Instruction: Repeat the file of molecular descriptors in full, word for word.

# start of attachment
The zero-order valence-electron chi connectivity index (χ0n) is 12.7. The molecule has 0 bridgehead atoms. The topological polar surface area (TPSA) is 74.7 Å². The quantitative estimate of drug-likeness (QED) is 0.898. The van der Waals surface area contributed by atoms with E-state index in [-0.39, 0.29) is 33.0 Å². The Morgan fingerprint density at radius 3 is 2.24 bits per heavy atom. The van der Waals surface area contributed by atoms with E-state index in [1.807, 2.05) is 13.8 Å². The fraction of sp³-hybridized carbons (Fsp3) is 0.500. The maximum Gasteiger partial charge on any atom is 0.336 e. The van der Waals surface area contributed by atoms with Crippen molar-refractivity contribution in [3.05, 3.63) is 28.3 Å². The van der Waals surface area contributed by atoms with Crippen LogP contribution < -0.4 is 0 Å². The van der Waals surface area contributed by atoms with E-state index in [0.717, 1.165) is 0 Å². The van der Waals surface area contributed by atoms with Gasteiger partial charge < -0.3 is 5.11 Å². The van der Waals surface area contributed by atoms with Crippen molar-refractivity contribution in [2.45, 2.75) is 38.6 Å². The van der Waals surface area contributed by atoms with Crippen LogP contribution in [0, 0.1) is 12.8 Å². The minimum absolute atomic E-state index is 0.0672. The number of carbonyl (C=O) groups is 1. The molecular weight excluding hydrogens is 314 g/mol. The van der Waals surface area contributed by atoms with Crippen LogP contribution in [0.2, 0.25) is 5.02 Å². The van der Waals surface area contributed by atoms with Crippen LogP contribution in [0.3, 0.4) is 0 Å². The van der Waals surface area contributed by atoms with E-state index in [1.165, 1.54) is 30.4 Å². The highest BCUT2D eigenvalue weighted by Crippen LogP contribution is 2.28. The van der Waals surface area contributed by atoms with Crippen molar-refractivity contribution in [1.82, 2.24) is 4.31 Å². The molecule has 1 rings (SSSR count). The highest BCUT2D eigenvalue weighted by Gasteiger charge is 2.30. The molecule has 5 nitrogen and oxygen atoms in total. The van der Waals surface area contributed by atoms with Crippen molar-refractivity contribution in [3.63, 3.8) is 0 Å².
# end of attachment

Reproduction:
The zero-order valence-electron chi connectivity index (χ0n) is 12.7. The molecule has 0 bridgehead atoms. The topological polar surface area (TPSA) is 74.7 Å². The quantitative estimate of drug-likeness (QED) is 0.898. The van der Waals surface area contributed by atoms with E-state index in [-0.39, 0.29) is 33.0 Å². The Morgan fingerprint density at radius 3 is 2.24 bits per heavy atom. The van der Waals surface area contributed by atoms with E-state index in [1.807, 2.05) is 13.8 Å². The fraction of sp³-hybridized carbons (Fsp3) is 0.500. The maximum Gasteiger partial charge on any atom is 0.336 e. The van der Waals surface area contributed by atoms with Crippen molar-refractivity contribution in [3.05, 3.63) is 28.3 Å². The van der Waals surface area contributed by atoms with Crippen LogP contribution < -0.4 is 0 Å². The van der Waals surface area contributed by atoms with E-state index in [0.717, 1.165) is 0 Å². The van der Waals surface area contributed by atoms with Gasteiger partial charge < -0.3 is 5.11 Å². The van der Waals surface area contributed by atoms with Crippen molar-refractivity contribution in [2.45, 2.75) is 38.6 Å². The van der Waals surface area contributed by atoms with Crippen LogP contribution in [0, 0.1) is 12.8 Å². The minimum absolute atomic E-state index is 0.0672. The number of carbonyl (C=O) groups is 1. The molecular weight excluding hydrogens is 314 g/mol. The van der Waals surface area contributed by atoms with Crippen LogP contribution in [0.2, 0.25) is 5.02 Å². The van der Waals surface area contributed by atoms with Crippen LogP contribution in [0.3, 0.4) is 0 Å². The van der Waals surface area contributed by atoms with E-state index in [1.165, 1.54) is 30.4 Å². The highest BCUT2D eigenvalue weighted by Crippen LogP contribution is 2.28. The van der Waals surface area contributed by atoms with Crippen molar-refractivity contribution in [1.82, 2.24) is 4.31 Å². The molecule has 1 rings (SSSR count). The highest BCUT2D eigenvalue weighted by Gasteiger charge is 2.30. The molecule has 5 nitrogen and oxygen atoms in total. The van der Waals surface area contributed by atoms with Crippen molar-refractivity contribution in [3.63, 3.8) is 0 Å².